It's Our Responsibility To Teach Our Children Not to Be Bullies

Family Matters on 06.21.12
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UPDATE: The student who recorded the video has come forward and apologized, as has his mother. Good for them.

UPDATE 2: As of Friday morning (6/22), the vacation fund is up to $486K.

I could only watch a couple minutes of the video before I had to stop or I would cry.

A friend posted it on Facebook, part of an Indiegogo campaign to raise $5,000 for a vacation for Karen, the 68-year-old bus monitor in suburban Rochester who was driven to tears by children calling her a "fat bitch" and mocking her tears while they recorded her reaction on a smartphone camera.

The video actually goes on 10 minutes, and I can only assume it gets worse. I couldn't stomach watching any longer.

And the first thing that went through my mind was: what is wrong with these kids' parents? Where did these kids learn to act this way?

It is our duty, as parents, to make sure our children learn to teach other people with respect.

Can we always know what our children are doing? No. Will they sometimes treat people poorly? Most likely. They are, after all, human.

But lately, there seems to be much concern about the breakdown of civil discourse. You know where civil discourse broke down?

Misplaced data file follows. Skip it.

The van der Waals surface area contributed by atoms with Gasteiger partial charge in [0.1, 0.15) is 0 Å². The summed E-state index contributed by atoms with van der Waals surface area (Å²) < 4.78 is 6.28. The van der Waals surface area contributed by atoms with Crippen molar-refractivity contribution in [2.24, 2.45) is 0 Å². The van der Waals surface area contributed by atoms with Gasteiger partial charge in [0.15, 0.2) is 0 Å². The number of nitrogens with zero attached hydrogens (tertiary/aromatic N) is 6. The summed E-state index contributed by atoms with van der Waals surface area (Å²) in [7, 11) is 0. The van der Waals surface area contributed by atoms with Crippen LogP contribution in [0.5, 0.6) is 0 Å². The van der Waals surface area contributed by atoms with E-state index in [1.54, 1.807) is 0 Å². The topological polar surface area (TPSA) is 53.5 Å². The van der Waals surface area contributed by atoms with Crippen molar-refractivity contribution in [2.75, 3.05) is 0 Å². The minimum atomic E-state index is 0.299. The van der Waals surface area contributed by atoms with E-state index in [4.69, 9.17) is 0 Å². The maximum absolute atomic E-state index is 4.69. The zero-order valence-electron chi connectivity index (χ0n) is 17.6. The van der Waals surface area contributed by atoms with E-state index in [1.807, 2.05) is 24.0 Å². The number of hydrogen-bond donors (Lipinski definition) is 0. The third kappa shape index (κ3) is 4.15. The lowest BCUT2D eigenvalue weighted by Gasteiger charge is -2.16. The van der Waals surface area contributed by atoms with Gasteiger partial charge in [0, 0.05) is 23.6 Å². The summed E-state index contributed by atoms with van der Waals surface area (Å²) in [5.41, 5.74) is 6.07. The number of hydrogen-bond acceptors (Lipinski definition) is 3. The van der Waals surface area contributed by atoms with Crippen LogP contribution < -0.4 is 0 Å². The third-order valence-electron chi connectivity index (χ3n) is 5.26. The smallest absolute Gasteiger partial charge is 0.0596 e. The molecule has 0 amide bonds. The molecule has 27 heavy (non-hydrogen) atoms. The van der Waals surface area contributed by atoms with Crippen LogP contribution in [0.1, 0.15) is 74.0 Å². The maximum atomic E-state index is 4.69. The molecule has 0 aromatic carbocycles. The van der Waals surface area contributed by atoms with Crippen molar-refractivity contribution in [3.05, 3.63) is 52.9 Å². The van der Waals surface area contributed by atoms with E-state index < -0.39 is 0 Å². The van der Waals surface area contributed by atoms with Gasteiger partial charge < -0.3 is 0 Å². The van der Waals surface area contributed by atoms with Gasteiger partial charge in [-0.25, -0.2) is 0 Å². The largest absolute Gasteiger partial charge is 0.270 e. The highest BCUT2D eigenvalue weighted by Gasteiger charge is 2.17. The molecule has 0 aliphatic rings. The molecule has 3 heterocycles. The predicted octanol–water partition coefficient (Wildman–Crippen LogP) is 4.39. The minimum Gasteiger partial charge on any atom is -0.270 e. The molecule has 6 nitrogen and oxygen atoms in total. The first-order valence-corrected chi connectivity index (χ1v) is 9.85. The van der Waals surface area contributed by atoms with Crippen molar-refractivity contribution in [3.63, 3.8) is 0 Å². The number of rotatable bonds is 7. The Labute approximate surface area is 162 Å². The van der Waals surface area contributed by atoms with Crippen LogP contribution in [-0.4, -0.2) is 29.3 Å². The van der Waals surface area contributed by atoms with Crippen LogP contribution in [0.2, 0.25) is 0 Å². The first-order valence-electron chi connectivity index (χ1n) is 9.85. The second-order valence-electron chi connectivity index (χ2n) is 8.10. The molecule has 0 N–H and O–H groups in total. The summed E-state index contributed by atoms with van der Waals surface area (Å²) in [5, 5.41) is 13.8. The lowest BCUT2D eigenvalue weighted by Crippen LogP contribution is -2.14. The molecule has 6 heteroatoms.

In our homes.

Who will teach our children that it's not OK to bully a grown woman until she cries?

Who will teach our children that it's not OK to threaten to egg someone's house?

Who will teach our children that they must treat people with respect, if we do not?

How can we bemoan the loss of civility in modern society when we're not teaching our children how to be civil?

The children in this case should be ashamed of themselves.

Their parents should be even more ashamed.

There's a difference between supporting our children and blindly supporting our children. We do them no favors when we take their side when they do something wrong.

That's not to say we shouldn't support them in those situations. It means that we need to help them understand in those situations why what they did was wrong.

It means that we love them.

Rolling our eyes and saying, "Kids will be kids." Or throwing up our hands and saying, "She's such a handful" doesn't absolve us from the responsibility of guiding them to do right.

If we don't do it, then we might find ourselves one day being taunted relentlessly by someone else's children, tears silently running down our cheeks.

NOTE: By the time this article publishes, the Indiegogo fundraiser most likely will have surpassed $100,000. All money will go to Karen, who might find that she can retire from the school district, where she's worked for more than 20 years. Her current salary is a little more than $15,000.

Creative Commons photo by RJH School on Flickr.

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